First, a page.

Luxury brands need to focus on simplicity to realise the possibilities unleashed by improving prospects as the economy moves back to growth.
This was the message delivered by a panel of luxury brand experts at an event hosted by brand consultants Siegel+Gale last week. Philip Davies, EMEA President of Siegel+Gale said: "The definition of luxury is changing from being concerned with more features, perks and options towards being about experience and one which is hassle-free and reassured. Simplicity is a way of making life easier and friction free, and a simple approach can help brands engage with their customers. People are willing to pay for simpler experiences too, our annual study, the Global Brand Simplicity Index, is testament to this. From a business perspective simplicity drives the bottom line."
Amongst the guests to this exclusive event in Mayfair were senior representatives from brands including Coutts, Harrods, Hunter Boots and ExCel London. The discussion explored how technology should play an increasing role in the future of luxury brands as notions of luxury are reshaped. Design architect, Richard Beckett explained how he had collaborated with Pringle of Scotland to feature 3D printed fabric in their AW14 knitwear collection. "It’s not a traditional material, or a traditional notion of luxury, this is where traditional ideas of luxury are changing. Like fabrics, products need to be tailored to consumer behaviours, moulded to the way people want."
Beckett also said brands had to get over the notion that today’s instant gratification generation didn’t buy into the timeless value of classic luxury brands. "Why should they accept that a luxury item is for life. Maybe the future of luxury could be a product that can be changed after six months or two years."
However, high end jeweller Fabergé’s head of design Natalia Shugaeva, said that luxury brands were conscious of designing for the longer term. "We want to produce objects that remain elegant and simple in 100 years. To do that you have to be able to take complex processes and ideas and execute them with care and attention. Focus on simplicity in terms of the brand story and the way the object is perceived in clear communications with customers."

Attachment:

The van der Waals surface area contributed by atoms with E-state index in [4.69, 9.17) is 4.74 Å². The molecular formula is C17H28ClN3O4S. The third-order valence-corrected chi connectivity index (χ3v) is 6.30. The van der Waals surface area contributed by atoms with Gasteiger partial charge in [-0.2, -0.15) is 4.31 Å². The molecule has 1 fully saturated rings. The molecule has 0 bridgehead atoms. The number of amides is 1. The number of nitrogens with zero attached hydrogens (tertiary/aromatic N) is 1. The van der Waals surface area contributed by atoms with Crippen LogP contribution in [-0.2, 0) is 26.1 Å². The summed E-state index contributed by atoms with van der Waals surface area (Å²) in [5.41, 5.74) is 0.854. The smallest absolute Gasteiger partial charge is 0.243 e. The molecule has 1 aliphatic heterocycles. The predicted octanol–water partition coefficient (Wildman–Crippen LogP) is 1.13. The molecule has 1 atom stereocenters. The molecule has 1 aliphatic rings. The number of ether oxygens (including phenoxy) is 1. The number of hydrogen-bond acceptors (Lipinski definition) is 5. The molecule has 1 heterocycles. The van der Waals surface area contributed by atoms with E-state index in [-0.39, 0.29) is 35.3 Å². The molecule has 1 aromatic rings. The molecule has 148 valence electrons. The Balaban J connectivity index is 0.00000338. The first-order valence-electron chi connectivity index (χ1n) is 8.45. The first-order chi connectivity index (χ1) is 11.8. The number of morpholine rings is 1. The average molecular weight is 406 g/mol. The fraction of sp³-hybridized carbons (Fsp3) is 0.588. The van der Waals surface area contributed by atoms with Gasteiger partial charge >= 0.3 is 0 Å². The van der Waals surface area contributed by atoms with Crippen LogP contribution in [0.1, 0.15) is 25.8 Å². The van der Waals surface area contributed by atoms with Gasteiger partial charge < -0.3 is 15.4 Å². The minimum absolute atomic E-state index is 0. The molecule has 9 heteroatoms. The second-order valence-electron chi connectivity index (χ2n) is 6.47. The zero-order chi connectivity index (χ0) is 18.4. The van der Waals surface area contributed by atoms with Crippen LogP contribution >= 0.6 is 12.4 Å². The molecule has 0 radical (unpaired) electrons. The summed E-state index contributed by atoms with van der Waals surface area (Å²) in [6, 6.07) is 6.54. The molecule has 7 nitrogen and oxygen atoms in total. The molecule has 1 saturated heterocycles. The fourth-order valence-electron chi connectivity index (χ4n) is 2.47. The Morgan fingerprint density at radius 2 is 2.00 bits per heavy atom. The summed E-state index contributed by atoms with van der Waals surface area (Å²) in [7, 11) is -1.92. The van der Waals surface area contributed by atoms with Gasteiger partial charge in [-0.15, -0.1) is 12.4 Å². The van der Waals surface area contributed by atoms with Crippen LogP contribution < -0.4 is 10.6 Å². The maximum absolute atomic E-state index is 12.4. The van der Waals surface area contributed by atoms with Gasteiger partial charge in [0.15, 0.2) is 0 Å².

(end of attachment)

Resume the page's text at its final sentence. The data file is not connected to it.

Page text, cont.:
Laurie Field, head of marketing at Bamford, a natural body, home and clothing brand, said that a clear and strong sense of the brand was essential to conveying a story. "Look at a brand like Hermès which has the bravery to stick to its particular codes and DNA over and over again – it’s easily recognised and authentic."
In order to succeed, brands need to put customers at the centre of all they do. Maurizio Pellizzoni, creative director and founder of interior design company MPD London weighed in on how luxury brands need to go beyond expectations, being more bespoke in their approach by getting the client involved in the process. "This is the kind of luxury that shows they matter to you and that you are doing your best to serve them."
A key discussion point was that consumers of luxury goods have less time but yet are overwhelmed by more choices and options. In order to transition from traditional to modern luxury, these brands need to adopt simplicity, authenticity and embrace craftsmanship.
Simplicity is the new luxury, and in a world of excess, money doesn’t necessarily talk, simplicity does.
A fuller report on the debate will be featured in January's edition of Marketing. To find out more about the impact simplicity has on brands, who is performing well, who is disrupting and how it pays for organisations of all sizes, read Siegel+Gales's latest Global Brand Simplicity Index - http://simplicityindex.com